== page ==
Reconciliation of work and family life is still challenging for women in EU Member states.
Carers’ leave is defined as ‘leave to take care of ill, disabled or impaired family members on a temporary basis’. Caring responsibilities currently predominantly fall on women, thus potentially having an impact upon their ability to balance work and family life, and consequently their labour market participation.
The European Commission has launched a study to assess the economic and social costs and benefits of possible EU measures on carers’ leave that fall within the wider scope of EU family leave provisions such as maternity leave, paternity leave and parental leave.The introduction of measures on carer’s leave is important for numerous reasons:
- It can enhance family welfare. In the context of Europe’s ageing population the need for people to care for older family members is increasing and it is crucial for them to be able to conciliate work and care for dependants
It can increase female employment rates which are, as stated in the Europe 2020 strategy, vital to Europe’s economy as a better utilisation of women’s skills and potential will increase Europe’s productivity and competitiveness
- It can increase fertility rates. Countries where women are able to combine work and family life tend to have higher fertility rates
- It can contribute to reduce gender pay gap and labour market segregation
- It can facilitate a more equal distribution of domestic responsibilities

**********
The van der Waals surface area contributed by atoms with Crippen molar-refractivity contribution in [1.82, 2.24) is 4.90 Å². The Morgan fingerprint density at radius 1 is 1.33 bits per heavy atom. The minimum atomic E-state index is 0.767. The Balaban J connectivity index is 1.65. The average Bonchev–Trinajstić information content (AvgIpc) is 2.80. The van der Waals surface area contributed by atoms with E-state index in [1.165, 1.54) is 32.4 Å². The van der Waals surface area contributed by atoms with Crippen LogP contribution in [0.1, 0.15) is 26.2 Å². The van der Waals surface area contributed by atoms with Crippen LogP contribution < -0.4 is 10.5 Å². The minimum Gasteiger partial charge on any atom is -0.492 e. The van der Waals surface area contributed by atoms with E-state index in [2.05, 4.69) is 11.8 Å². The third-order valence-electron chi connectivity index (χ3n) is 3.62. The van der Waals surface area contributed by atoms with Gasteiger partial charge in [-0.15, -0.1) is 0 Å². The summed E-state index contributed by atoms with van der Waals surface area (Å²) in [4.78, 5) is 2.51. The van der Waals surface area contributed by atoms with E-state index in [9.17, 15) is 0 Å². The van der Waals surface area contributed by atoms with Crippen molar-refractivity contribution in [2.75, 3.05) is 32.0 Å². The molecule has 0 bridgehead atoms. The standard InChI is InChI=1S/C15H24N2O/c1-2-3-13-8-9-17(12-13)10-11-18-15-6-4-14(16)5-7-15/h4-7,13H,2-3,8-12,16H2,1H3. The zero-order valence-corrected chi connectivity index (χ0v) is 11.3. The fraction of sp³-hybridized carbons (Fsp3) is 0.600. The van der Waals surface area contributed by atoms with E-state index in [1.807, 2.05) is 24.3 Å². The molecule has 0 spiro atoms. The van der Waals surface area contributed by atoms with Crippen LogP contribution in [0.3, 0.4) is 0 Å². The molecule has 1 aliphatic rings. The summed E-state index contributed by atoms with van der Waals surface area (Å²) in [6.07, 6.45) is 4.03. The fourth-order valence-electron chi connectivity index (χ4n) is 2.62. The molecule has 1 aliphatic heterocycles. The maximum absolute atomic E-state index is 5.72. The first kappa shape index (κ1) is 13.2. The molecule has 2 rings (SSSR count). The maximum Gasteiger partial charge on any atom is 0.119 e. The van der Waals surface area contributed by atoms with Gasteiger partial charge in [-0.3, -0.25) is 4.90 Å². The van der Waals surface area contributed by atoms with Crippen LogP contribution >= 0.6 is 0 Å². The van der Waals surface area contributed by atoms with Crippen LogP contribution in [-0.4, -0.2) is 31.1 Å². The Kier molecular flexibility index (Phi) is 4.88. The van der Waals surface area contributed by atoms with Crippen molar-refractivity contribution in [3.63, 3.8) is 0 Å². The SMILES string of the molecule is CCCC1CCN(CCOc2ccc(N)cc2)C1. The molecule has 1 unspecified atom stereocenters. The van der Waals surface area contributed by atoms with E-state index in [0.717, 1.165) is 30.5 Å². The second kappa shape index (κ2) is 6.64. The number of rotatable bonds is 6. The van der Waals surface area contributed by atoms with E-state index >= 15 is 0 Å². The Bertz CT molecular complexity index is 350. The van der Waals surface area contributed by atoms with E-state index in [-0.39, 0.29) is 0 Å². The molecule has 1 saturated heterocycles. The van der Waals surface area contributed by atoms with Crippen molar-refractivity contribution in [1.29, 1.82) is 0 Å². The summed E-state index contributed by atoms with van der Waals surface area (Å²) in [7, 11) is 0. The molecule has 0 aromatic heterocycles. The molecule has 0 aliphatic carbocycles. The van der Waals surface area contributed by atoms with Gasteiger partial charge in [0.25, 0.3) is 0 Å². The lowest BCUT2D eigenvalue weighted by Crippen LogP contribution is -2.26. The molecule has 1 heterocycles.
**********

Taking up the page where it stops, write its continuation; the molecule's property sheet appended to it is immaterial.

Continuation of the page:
DG Employment, Social Affairs and Equal Opportunities has commissioned the impact assessment of potential EU measures on carer’s leave to the EPEC (1) consortium in which the Tavistock Institute of Human Relations is a partner.The study objectives are to assess:
- What are the current provisions of carer’s leave in EU Member States, EFTA/EEA countries and candidate countries? Which share of men take up leave? What is the length of carer’s leave entitlements and what are the compensation rates?
- What is the impact of existing leave arrangements among Member States which already have adopted carer’s leave measures?
- What would be the costs and benefits associated with potential EU action(s) in the area of carer’s leave?
The study will involve consultations of relevant stakeholders at EU level and in all Member States.
The Tavistock Institute of Human Relations has recently been involved in further research on reconciliation of work and private life and gender equality with the impact assessment of EU measures on paternity leave.
(1) EPEC is a consortium consisting of the research and consulting organisations: GHK Consulting, the Tavistock Institute of Human Relations and Technopolis Group